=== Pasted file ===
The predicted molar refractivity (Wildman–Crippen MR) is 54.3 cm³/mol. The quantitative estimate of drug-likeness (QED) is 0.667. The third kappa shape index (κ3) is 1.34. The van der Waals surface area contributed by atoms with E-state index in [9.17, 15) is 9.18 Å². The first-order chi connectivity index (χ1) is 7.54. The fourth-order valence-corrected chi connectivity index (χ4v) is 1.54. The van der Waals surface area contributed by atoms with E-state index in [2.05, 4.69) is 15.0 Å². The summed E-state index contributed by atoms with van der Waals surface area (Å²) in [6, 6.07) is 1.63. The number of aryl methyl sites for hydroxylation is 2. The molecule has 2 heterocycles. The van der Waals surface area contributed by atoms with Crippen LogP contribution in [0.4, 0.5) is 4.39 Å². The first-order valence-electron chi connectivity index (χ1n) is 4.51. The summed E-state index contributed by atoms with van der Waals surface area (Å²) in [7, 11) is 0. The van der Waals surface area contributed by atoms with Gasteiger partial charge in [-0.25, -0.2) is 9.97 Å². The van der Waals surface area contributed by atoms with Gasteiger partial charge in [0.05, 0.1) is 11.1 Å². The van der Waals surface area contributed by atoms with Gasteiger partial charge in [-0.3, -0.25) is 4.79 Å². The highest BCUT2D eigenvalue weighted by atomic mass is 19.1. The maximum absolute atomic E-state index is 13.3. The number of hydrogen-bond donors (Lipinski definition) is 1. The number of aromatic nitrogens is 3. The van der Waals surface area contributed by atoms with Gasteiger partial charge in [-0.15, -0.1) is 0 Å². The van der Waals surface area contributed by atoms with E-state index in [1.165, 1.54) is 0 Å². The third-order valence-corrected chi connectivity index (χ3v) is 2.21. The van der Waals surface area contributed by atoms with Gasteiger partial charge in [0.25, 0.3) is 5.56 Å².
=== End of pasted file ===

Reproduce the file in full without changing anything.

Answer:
The predicted molar refractivity (Wildman–Crippen MR) is 54.3 cm³/mol. The quantitative estimate of drug-likeness (QED) is 0.667. The third kappa shape index (κ3) is 1.34. The van der Waals surface area contributed by atoms with E-state index in [9.17, 15) is 9.18 Å². The first-order chi connectivity index (χ1) is 7.54. The fourth-order valence-corrected chi connectivity index (χ4v) is 1.54. The van der Waals surface area contributed by atoms with E-state index in [2.05, 4.69) is 15.0 Å². The summed E-state index contributed by atoms with van der Waals surface area (Å²) in [6, 6.07) is 1.63. The number of aryl methyl sites for hydroxylation is 2. The molecule has 2 heterocycles. The van der Waals surface area contributed by atoms with Crippen LogP contribution in [0.4, 0.5) is 4.39 Å². The first-order valence-electron chi connectivity index (χ1n) is 4.51. The summed E-state index contributed by atoms with van der Waals surface area (Å²) in [7, 11) is 0. The van der Waals surface area contributed by atoms with Gasteiger partial charge in [-0.25, -0.2) is 9.97 Å². The van der Waals surface area contributed by atoms with Gasteiger partial charge in [0.05, 0.1) is 11.1 Å². The van der Waals surface area contributed by atoms with Gasteiger partial charge in [-0.3, -0.25) is 4.79 Å². The highest BCUT2D eigenvalue weighted by atomic mass is 19.1. The maximum absolute atomic E-state index is 13.3. The number of hydrogen-bond donors (Lipinski definition) is 1. The number of aromatic nitrogens is 3. The van der Waals surface area contributed by atoms with Gasteiger partial charge in [-0.15, -0.1) is 0 Å². The van der Waals surface area contributed by atoms with E-state index in [1.165, 1.54) is 0 Å². The third-order valence-corrected chi connectivity index (χ3v) is 2.21. The van der Waals surface area contributed by atoms with Gasteiger partial charge in [0.25, 0.3) is 5.56 Å².